It is obvious, that a faith founded upon the spiritual apprehension of the truth, as it differs in its origin, must also differ in its effects, from every other kind of belief. Of the multitudes who believe the Scriptures upon authority, or on the ground of external evidence, how large a portion disregard their precepts and warnings. To say that such persons do not believe, though true in one sense, is not true in another. They do believe; and to assert the contrary, is to contradict their consciousness. The state of mind which they exhibit, is in the Bible called faith, though it is dead. This rational conviction, in other cases, combined with other causes, produces that decorous attention to the duties of religion, and that general propriety of conduct, which are so often exhibited by the hearers of the gospel. The faith which is founded on the power of conscience produces still more marked effects: either temporary obedience and joy, or the despair and opposition manifested by the convinced, the dying, and the lost; or that laborious slavery of religion of which we have already spoken. But that faith which is the gift of God, which arises from his opening our eyes to see the excellence of the truth, is attended with joy and love. These feelings are as immediately and necessarily attendant on this kind of faith, as pleasure is on the perception of beauty. Hence faith is said to work by love. And as all revealed truth is the object of the faith of which we now speak, every truth must, in proportion to the strength of our faith, produce its appropriate effect upon the heart. A belief of the being and perfections of God, founded upon the apprehension of his glory, must produce love, reverence, and confidence, with a desire to be conformed to his image. Hence the apostle says, "We all, with open face, beholding as in a glass the glory of the Lord, are changed into the same image from glory to glory, even as by the Spirit of the Lord." Faith in his threatenings, founded upon a perception of their justice, their harmony with his perfections, and the ill desert of sin, must produce fear and trembling. His people, therefore, are described as those who tremble at his word. Faith in his promises, founded upon the apprehension of his faithfulness and power, their harmony with all his revealed purposes, their suitableness to our nature and necessities, must produce confidence, joy, and hope. This was the faith which made Abraham leave his own country, to go to a strange land; which led Moses to esteem the reproach of Christ greater riches than the treasures of Egypt. This was the faith of David also, of Samuel, and of all the prophets, who through faith subdued kingdoms, wrought righteousness, obtained promises, stopped the mouths of lions, quenched the violence of fire, escaped the edge of the sword, out of weakness were made strong, waxed valiant in fight, turned to flight the armies of the aliens. This is the faith which leads all the people of God to confess that they are strangers and pilgrims upon earth, and that they look for a city which hath foundations, whose builder and maker is God. This is the faith which overcomes the world, which leads the believer to set his affections on things above, where Christ sitteth at the right hand of God; which enables him to glory even in tribulation, while he looks not at the things which are seen, but at the things which are not seen; for the things that are seen are temporal, but the things that are not seen are eternal.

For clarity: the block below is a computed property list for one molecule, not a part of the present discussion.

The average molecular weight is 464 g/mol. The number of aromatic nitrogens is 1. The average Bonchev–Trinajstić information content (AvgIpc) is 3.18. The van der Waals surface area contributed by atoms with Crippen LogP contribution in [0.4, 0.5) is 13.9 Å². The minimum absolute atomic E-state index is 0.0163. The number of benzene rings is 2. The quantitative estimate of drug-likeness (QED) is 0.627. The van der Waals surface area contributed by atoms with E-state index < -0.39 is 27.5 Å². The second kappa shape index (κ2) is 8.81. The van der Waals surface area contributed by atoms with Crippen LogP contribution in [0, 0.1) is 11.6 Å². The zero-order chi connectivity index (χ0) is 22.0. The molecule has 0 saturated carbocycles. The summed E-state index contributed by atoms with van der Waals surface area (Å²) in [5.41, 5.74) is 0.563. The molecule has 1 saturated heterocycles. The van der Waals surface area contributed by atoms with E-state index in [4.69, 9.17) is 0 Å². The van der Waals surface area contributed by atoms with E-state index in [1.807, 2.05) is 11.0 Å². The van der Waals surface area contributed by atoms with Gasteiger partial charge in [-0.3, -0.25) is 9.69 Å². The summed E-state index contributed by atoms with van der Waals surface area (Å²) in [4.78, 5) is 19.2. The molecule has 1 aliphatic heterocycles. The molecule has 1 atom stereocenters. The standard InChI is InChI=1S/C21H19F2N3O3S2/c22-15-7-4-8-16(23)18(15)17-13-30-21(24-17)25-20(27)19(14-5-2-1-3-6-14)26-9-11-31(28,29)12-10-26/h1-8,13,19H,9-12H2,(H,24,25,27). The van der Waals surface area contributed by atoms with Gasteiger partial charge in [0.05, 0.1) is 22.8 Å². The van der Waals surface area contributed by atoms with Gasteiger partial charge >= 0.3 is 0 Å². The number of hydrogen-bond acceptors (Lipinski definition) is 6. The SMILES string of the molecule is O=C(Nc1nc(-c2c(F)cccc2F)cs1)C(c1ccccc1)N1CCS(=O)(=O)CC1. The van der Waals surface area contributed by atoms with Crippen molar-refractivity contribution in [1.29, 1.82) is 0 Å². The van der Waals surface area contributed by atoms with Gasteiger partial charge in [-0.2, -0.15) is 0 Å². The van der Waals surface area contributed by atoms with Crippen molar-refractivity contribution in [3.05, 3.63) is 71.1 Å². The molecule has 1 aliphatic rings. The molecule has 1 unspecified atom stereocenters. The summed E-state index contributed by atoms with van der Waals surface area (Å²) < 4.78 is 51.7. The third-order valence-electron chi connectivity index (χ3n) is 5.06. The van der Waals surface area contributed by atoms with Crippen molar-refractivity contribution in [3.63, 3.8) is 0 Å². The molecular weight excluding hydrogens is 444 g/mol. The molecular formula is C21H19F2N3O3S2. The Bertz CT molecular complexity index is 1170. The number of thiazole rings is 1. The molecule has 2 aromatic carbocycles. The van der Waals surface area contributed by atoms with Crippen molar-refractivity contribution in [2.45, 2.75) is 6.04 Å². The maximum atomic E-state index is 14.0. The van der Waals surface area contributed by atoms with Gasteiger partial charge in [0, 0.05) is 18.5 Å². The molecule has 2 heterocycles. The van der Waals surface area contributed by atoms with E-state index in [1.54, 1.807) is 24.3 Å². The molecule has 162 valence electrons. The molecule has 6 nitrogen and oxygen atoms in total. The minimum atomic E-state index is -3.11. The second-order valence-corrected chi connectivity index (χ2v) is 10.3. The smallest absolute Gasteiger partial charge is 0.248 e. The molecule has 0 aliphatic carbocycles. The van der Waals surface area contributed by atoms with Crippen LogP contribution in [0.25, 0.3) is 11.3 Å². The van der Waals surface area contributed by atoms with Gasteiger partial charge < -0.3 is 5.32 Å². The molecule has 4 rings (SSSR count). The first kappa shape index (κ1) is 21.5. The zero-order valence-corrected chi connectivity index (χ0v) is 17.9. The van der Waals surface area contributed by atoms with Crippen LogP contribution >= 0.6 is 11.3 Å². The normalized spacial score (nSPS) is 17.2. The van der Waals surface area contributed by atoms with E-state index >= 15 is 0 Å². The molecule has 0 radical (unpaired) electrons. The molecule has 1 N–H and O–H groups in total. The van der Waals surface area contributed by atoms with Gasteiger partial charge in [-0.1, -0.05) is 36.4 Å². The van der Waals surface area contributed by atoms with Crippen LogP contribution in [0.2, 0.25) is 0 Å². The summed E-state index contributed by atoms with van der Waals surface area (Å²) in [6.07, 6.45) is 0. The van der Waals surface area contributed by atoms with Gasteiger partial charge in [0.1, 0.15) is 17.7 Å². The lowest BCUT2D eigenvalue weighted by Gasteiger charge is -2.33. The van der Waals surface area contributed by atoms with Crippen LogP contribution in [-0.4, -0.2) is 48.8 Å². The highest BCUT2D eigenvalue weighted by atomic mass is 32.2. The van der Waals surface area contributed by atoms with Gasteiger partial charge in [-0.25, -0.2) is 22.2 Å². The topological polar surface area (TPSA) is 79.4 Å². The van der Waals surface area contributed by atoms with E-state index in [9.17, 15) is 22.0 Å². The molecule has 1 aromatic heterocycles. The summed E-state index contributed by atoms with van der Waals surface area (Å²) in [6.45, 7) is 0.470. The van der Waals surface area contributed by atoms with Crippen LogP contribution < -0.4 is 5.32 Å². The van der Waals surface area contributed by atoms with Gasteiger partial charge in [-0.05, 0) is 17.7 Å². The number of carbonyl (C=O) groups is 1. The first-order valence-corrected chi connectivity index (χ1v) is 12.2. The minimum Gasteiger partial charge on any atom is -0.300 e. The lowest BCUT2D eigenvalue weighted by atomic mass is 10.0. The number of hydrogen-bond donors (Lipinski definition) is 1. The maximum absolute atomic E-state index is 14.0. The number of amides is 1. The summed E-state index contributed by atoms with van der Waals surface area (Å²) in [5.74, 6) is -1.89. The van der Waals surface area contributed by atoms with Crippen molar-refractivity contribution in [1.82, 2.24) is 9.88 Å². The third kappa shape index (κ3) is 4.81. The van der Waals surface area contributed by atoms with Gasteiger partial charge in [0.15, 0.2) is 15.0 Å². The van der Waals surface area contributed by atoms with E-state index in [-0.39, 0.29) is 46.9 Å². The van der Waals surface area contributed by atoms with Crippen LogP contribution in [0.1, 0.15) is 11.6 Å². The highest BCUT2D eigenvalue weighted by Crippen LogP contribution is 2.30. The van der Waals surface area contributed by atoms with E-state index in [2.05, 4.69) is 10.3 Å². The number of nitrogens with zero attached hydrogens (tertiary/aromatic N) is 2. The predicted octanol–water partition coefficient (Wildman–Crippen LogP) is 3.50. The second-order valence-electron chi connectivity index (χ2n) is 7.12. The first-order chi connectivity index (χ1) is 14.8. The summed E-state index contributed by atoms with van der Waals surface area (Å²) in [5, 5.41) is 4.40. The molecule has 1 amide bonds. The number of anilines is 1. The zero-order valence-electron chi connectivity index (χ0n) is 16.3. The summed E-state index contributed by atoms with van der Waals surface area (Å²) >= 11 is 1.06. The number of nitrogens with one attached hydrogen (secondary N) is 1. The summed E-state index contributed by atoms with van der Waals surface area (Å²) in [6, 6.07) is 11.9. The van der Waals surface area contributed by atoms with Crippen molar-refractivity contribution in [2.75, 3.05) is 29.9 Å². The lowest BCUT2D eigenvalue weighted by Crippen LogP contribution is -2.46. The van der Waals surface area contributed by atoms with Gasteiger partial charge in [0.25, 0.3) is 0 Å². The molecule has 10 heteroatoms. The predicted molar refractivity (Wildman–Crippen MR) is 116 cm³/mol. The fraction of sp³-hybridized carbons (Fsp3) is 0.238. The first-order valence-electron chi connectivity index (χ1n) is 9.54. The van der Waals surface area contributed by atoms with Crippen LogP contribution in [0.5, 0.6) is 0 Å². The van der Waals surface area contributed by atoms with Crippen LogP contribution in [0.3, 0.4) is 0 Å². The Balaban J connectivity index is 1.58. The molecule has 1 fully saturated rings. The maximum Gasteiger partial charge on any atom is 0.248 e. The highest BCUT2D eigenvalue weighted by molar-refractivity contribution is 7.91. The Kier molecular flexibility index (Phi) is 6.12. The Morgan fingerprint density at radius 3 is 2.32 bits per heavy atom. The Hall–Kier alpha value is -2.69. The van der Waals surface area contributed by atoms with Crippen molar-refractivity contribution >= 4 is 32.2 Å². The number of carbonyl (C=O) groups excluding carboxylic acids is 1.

And what shall we say of a faith in Jesus Christ founded upon the apprehension of the glory of God, as it shines in him; which beholds that glory as the glory of the only begotten of the Father, full of grace and truth; which contemplates the Redeemer as clothed in our nature; the firstborn of many brethren; as dying for our sins, rising again for our justification, ascending into heaven, and as now seated at the right hand of God, where he ever liveth to make intercession for us? Such a faith, the apostle tells us, must produce love; for he says, "Whom having not seen, ye love; in whom, though now ye see him not, yet believing, ye rejoice with joy unspeakable and full of glory." The soul gladly receives him as a Saviour in all the characters and for all the purposes for which he is revealed; and naturally desires to be conformed to his will, and to make known the unsearchable riches of his grace to others.